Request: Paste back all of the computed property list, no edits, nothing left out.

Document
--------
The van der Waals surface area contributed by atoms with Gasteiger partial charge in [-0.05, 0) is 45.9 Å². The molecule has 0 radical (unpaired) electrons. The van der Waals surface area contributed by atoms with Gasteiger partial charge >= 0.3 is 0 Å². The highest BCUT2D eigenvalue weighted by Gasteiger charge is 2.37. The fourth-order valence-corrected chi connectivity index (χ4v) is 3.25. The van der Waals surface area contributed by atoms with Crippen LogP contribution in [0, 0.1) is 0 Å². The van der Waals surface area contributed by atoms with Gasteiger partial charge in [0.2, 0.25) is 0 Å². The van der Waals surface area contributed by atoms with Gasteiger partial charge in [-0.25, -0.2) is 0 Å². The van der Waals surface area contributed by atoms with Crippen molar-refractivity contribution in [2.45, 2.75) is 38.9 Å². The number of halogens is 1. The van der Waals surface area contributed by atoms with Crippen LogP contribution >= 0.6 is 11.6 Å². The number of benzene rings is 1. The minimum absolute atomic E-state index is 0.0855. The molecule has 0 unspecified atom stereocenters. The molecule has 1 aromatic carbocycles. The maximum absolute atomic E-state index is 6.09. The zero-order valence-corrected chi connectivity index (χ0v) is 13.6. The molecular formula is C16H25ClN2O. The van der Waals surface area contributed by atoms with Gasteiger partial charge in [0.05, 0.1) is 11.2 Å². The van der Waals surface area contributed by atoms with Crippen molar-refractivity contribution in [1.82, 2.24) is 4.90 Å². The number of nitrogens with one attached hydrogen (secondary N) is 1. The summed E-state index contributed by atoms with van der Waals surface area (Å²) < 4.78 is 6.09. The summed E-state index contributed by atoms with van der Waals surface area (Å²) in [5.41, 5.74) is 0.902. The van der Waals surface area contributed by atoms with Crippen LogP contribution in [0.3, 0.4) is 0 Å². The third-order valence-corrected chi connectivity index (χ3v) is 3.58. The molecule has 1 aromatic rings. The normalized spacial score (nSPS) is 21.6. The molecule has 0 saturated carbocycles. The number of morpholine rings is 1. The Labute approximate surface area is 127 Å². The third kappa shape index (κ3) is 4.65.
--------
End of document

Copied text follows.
The van der Waals surface area contributed by atoms with Gasteiger partial charge in [-0.05, 0) is 45.9 Å². The molecule has 0 radical (unpaired) electrons. The van der Waals surface area contributed by atoms with Gasteiger partial charge >= 0.3 is 0 Å². The highest BCUT2D eigenvalue weighted by Gasteiger charge is 2.37. The fourth-order valence-corrected chi connectivity index (χ4v) is 3.25. The van der Waals surface area contributed by atoms with Crippen LogP contribution in [0, 0.1) is 0 Å². The van der Waals surface area contributed by atoms with Gasteiger partial charge in [0.2, 0.25) is 0 Å². The van der Waals surface area contributed by atoms with Gasteiger partial charge in [-0.25, -0.2) is 0 Å². The van der Waals surface area contributed by atoms with Crippen molar-refractivity contribution in [2.45, 2.75) is 38.9 Å². The number of halogens is 1. The van der Waals surface area contributed by atoms with Crippen LogP contribution >= 0.6 is 11.6 Å². The number of benzene rings is 1. The minimum absolute atomic E-state index is 0.0855. The molecule has 0 unspecified atom stereocenters. The molecule has 1 aromatic carbocycles. The maximum absolute atomic E-state index is 6.09. The zero-order valence-corrected chi connectivity index (χ0v) is 13.6. The molecular formula is C16H25ClN2O. The van der Waals surface area contributed by atoms with Gasteiger partial charge in [0.05, 0.1) is 11.2 Å². The van der Waals surface area contributed by atoms with Crippen molar-refractivity contribution in [1.82, 2.24) is 4.90 Å². The number of nitrogens with one attached hydrogen (secondary N) is 1. The summed E-state index contributed by atoms with van der Waals surface area (Å²) < 4.78 is 6.09. The summed E-state index contributed by atoms with van der Waals surface area (Å²) in [5.41, 5.74) is 0.902. The van der Waals surface area contributed by atoms with Crippen LogP contribution in [0.3, 0.4) is 0 Å². The third-order valence-corrected chi connectivity index (χ3v) is 3.58. The molecule has 1 aromatic rings. The normalized spacial score (nSPS) is 21.6. The molecule has 0 saturated carbocycles. The number of morpholine rings is 1. The Labute approximate surface area is 127 Å². The third kappa shape index (κ3) is 4.65.